Human tissues have become increasingly important for pre-clinical medical research. While this provides many benefits – including more accurate and relevant results to fuel the development of enhanced drug therapies – it also brings new challenges. Shortages of human tissues have become common, highlighting the need to boost awareness among potential donors, and to improve communication with families who are in a position to consent.
Processes have been evolving to encourage donation throughout the United States, including changes to the Uniform Anatomical Gift Act in 2006 to encourage gifts for research. Computerized donor registries across the country have also made a difference.
Still, problems remain. There is less awareness of tissue donation in general, compared to organ donation – and still less understanding of research donation. Donation professionals are often in a position to discuss tissue donation only by phone, instead of in person, which can add another layer of complexity to the communication process. Family consent, followed by a lengthy interview process to answer question about the donor’s history and lifestyle, are crucial to make tissue donation a reality for either transplantation or research.
Every year, thousands of potential donor opportunities are lost. The Determinants of Family Consent to Tissue Donation study – one of the largest of its kind in the nation – offers insight into what can help turn this situation around. The findings showed that communication, centered on empathy and connection, is key. Beneficial practices include discussing issues that are important to families, such as:
- Tissue donation will not negatively impact funeral plans.
- No donation-related costs will be passed on to a donor’s loved ones.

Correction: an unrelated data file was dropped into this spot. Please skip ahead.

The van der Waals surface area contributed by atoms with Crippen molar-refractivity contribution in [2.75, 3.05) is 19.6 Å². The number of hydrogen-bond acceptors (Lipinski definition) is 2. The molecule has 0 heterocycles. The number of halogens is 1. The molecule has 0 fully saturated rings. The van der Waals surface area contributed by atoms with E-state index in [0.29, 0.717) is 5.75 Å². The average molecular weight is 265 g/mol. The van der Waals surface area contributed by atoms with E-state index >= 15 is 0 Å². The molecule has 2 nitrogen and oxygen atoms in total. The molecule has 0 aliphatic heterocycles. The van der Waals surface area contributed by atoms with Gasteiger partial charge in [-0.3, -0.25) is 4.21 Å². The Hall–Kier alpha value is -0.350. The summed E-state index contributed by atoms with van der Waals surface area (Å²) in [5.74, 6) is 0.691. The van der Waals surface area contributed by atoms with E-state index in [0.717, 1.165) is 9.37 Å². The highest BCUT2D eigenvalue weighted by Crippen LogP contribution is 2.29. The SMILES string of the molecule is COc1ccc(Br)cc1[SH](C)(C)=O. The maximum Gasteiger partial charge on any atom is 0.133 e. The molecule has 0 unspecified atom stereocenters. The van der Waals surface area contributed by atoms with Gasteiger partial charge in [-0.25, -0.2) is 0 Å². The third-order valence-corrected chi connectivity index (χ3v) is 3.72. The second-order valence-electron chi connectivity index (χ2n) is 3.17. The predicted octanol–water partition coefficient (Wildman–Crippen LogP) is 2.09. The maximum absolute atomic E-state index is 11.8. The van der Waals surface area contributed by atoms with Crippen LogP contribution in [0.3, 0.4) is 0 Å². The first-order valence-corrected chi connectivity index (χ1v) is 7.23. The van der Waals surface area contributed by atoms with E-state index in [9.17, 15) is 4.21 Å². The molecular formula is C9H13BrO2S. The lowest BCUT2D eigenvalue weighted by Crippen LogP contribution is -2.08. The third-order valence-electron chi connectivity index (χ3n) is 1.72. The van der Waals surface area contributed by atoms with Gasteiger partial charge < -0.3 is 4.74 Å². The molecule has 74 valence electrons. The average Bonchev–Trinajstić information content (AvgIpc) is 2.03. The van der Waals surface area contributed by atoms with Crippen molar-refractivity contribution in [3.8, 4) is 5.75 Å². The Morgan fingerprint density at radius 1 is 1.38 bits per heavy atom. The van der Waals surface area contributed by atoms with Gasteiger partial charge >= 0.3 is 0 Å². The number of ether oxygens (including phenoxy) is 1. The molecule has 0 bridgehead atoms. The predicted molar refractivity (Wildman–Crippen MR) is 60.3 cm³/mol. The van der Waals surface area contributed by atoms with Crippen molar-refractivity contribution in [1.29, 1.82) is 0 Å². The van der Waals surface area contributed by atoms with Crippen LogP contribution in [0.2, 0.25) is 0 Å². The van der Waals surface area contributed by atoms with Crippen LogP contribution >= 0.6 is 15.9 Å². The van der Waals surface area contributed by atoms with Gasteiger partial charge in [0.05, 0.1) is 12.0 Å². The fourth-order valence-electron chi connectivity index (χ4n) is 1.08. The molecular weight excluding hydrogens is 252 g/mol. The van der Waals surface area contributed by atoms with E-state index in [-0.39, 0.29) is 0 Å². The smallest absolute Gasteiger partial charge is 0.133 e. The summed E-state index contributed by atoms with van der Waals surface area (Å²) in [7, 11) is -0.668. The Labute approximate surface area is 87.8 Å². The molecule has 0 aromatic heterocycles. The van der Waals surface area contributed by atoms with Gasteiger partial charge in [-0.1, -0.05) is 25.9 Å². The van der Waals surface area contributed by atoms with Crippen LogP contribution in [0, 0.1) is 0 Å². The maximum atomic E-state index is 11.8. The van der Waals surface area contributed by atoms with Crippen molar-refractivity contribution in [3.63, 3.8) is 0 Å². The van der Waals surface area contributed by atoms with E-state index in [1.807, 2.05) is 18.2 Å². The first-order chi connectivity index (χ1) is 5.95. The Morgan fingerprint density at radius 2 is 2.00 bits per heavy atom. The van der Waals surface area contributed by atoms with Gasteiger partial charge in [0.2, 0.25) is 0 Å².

- Processes are in place to ensure equity, or fairness of how gifts are distributed.
The study found that families were 17 times more likely to donate when these important issues were covered by donation professionals. The findings also noted that discussions lasting longer than five minutes were correlated with higher rates of consent. Donation professionals were more successful, and kept people on the phone longer, when they were reassuring, repeated information, and expressed gratitude and empathy.
LifeNet Health has long been a leader in developing best practices to guide donor and family consent. Current initiatives include a campaign to encourage the public to discuss organ and tissue donation ahead of time as a foundational step to increasing support. In addition, we continuously evolve our training methods to help our donation professionals to handle family discussions with empathy and respect. On the research front, our biospecimens are supported by strong practices to ensure donor families are fully informed, even referencing specific projects when necessary. Our ethical consent processes are centered on a deep commitment to honor donors and their families. We encourage researchers to consider the issue of ethical consent when partnering with a biospecimen provider.